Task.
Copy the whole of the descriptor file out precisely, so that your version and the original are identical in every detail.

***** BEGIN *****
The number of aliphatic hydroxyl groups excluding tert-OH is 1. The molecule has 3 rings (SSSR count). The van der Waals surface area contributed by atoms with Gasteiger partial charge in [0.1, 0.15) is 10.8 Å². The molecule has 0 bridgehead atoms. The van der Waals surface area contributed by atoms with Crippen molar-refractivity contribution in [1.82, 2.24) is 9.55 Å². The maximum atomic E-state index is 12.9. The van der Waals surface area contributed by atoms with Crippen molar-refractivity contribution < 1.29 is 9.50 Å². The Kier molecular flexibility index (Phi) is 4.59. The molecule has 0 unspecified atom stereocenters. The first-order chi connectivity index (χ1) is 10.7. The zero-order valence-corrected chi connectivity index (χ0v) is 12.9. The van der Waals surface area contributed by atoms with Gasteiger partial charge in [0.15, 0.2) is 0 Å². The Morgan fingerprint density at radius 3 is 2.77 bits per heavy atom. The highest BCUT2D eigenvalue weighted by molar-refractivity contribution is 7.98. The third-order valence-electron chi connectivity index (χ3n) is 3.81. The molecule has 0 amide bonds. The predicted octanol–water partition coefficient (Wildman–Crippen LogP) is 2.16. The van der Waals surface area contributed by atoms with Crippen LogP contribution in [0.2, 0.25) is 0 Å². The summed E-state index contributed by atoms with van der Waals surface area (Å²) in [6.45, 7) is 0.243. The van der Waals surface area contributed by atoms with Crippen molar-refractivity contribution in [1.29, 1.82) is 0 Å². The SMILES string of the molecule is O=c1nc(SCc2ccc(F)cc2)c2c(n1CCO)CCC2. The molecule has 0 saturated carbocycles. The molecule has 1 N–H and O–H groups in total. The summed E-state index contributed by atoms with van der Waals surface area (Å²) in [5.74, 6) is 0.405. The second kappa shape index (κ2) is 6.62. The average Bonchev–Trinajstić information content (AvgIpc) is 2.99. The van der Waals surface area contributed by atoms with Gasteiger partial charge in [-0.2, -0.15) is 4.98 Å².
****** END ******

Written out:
The number of aliphatic hydroxyl groups excluding tert-OH is 1. The molecule has 3 rings (SSSR count). The van der Waals surface area contributed by atoms with Gasteiger partial charge in [0.1, 0.15) is 10.8 Å². The molecule has 0 bridgehead atoms. The van der Waals surface area contributed by atoms with Crippen molar-refractivity contribution in [1.82, 2.24) is 9.55 Å². The maximum atomic E-state index is 12.9. The van der Waals surface area contributed by atoms with Crippen molar-refractivity contribution < 1.29 is 9.50 Å². The Kier molecular flexibility index (Phi) is 4.59. The molecule has 0 unspecified atom stereocenters. The first-order chi connectivity index (χ1) is 10.7. The zero-order valence-corrected chi connectivity index (χ0v) is 12.9. The van der Waals surface area contributed by atoms with Gasteiger partial charge in [0.15, 0.2) is 0 Å². The Morgan fingerprint density at radius 3 is 2.77 bits per heavy atom. The highest BCUT2D eigenvalue weighted by molar-refractivity contribution is 7.98. The third-order valence-electron chi connectivity index (χ3n) is 3.81. The molecule has 0 amide bonds. The predicted octanol–water partition coefficient (Wildman–Crippen LogP) is 2.16. The van der Waals surface area contributed by atoms with Crippen LogP contribution in [0.2, 0.25) is 0 Å². The summed E-state index contributed by atoms with van der Waals surface area (Å²) in [6.45, 7) is 0.243. The van der Waals surface area contributed by atoms with Crippen molar-refractivity contribution in [1.29, 1.82) is 0 Å². The SMILES string of the molecule is O=c1nc(SCc2ccc(F)cc2)c2c(n1CCO)CCC2. The molecule has 0 saturated carbocycles. The molecule has 1 N–H and O–H groups in total. The summed E-state index contributed by atoms with van der Waals surface area (Å²) in [5.74, 6) is 0.405. The second kappa shape index (κ2) is 6.62. The average Bonchev–Trinajstić information content (AvgIpc) is 2.99. The van der Waals surface area contributed by atoms with Gasteiger partial charge in [-0.2, -0.15) is 4.98 Å².